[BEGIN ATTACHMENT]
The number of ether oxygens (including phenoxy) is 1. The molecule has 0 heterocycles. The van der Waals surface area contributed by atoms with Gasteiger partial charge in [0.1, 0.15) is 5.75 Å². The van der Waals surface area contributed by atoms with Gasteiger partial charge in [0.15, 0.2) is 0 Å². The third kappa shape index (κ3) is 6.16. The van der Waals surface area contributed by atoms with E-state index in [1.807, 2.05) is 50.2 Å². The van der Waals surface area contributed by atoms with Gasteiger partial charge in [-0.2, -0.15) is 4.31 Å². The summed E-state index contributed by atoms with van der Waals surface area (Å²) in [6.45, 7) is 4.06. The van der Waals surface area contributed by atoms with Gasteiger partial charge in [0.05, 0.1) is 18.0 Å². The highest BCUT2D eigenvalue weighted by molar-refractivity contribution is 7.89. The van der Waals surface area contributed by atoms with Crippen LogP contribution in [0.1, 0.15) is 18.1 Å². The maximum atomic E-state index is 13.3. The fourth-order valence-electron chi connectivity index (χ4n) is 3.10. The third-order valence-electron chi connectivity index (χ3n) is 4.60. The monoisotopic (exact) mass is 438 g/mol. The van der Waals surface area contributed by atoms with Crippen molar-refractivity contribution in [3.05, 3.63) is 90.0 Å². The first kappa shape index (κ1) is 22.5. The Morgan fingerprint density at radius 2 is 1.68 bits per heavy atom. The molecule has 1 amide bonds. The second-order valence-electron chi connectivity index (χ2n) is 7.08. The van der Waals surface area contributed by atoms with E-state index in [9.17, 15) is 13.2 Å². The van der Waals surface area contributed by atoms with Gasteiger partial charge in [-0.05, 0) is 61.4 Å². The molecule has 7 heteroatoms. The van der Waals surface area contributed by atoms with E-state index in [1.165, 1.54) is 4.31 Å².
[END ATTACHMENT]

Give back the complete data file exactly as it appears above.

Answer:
The number of ether oxygens (including phenoxy) is 1. The molecule has 0 heterocycles. The van der Waals surface area contributed by atoms with Gasteiger partial charge in [0.1, 0.15) is 5.75 Å². The van der Waals surface area contributed by atoms with Gasteiger partial charge in [0.15, 0.2) is 0 Å². The third kappa shape index (κ3) is 6.16. The van der Waals surface area contributed by atoms with E-state index in [1.807, 2.05) is 50.2 Å². The van der Waals surface area contributed by atoms with Gasteiger partial charge in [-0.2, -0.15) is 4.31 Å². The summed E-state index contributed by atoms with van der Waals surface area (Å²) in [6.45, 7) is 4.06. The van der Waals surface area contributed by atoms with Gasteiger partial charge in [0.05, 0.1) is 18.0 Å². The highest BCUT2D eigenvalue weighted by molar-refractivity contribution is 7.89. The van der Waals surface area contributed by atoms with Crippen LogP contribution in [0.1, 0.15) is 18.1 Å². The maximum atomic E-state index is 13.3. The fourth-order valence-electron chi connectivity index (χ4n) is 3.10. The third-order valence-electron chi connectivity index (χ3n) is 4.60. The monoisotopic (exact) mass is 438 g/mol. The van der Waals surface area contributed by atoms with Crippen molar-refractivity contribution in [3.05, 3.63) is 90.0 Å². The first kappa shape index (κ1) is 22.5. The Morgan fingerprint density at radius 2 is 1.68 bits per heavy atom. The molecule has 1 amide bonds. The second-order valence-electron chi connectivity index (χ2n) is 7.08. The van der Waals surface area contributed by atoms with E-state index in [9.17, 15) is 13.2 Å². The van der Waals surface area contributed by atoms with Gasteiger partial charge in [-0.05, 0) is 61.4 Å². The molecule has 7 heteroatoms. The van der Waals surface area contributed by atoms with E-state index in [1.165, 1.54) is 4.31 Å².